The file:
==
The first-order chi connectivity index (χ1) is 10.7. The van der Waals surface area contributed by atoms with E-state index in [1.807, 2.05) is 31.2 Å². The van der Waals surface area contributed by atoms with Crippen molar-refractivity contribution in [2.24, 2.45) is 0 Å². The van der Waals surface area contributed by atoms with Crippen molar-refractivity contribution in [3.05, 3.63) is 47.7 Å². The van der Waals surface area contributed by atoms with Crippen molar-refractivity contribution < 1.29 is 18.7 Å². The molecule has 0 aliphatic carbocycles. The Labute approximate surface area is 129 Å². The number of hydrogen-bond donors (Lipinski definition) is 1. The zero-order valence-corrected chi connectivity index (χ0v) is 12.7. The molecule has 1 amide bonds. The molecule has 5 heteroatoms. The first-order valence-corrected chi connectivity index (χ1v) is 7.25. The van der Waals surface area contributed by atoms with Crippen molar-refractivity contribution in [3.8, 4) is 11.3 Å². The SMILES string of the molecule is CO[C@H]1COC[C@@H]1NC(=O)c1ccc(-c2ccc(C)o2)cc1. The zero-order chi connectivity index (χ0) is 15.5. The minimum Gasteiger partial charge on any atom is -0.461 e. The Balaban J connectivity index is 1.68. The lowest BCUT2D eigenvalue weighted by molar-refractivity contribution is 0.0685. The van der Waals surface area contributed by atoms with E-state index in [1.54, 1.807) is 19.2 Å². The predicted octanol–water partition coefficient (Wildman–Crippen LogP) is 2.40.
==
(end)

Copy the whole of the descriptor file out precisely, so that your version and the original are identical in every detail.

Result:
The first-order chi connectivity index (χ1) is 10.7. The van der Waals surface area contributed by atoms with E-state index in [1.807, 2.05) is 31.2 Å². The van der Waals surface area contributed by atoms with Crippen molar-refractivity contribution in [2.24, 2.45) is 0 Å². The van der Waals surface area contributed by atoms with Crippen molar-refractivity contribution in [3.05, 3.63) is 47.7 Å². The van der Waals surface area contributed by atoms with Crippen molar-refractivity contribution < 1.29 is 18.7 Å². The molecule has 0 aliphatic carbocycles. The Labute approximate surface area is 129 Å². The number of hydrogen-bond donors (Lipinski definition) is 1. The zero-order valence-corrected chi connectivity index (χ0v) is 12.7. The molecule has 1 amide bonds. The molecule has 5 heteroatoms. The first-order valence-corrected chi connectivity index (χ1v) is 7.25. The van der Waals surface area contributed by atoms with Crippen molar-refractivity contribution in [3.8, 4) is 11.3 Å². The SMILES string of the molecule is CO[C@H]1COC[C@@H]1NC(=O)c1ccc(-c2ccc(C)o2)cc1. The zero-order chi connectivity index (χ0) is 15.5. The minimum Gasteiger partial charge on any atom is -0.461 e. The Balaban J connectivity index is 1.68. The lowest BCUT2D eigenvalue weighted by molar-refractivity contribution is 0.0685. The van der Waals surface area contributed by atoms with E-state index in [1.54, 1.807) is 19.2 Å². The predicted octanol–water partition coefficient (Wildman–Crippen LogP) is 2.40.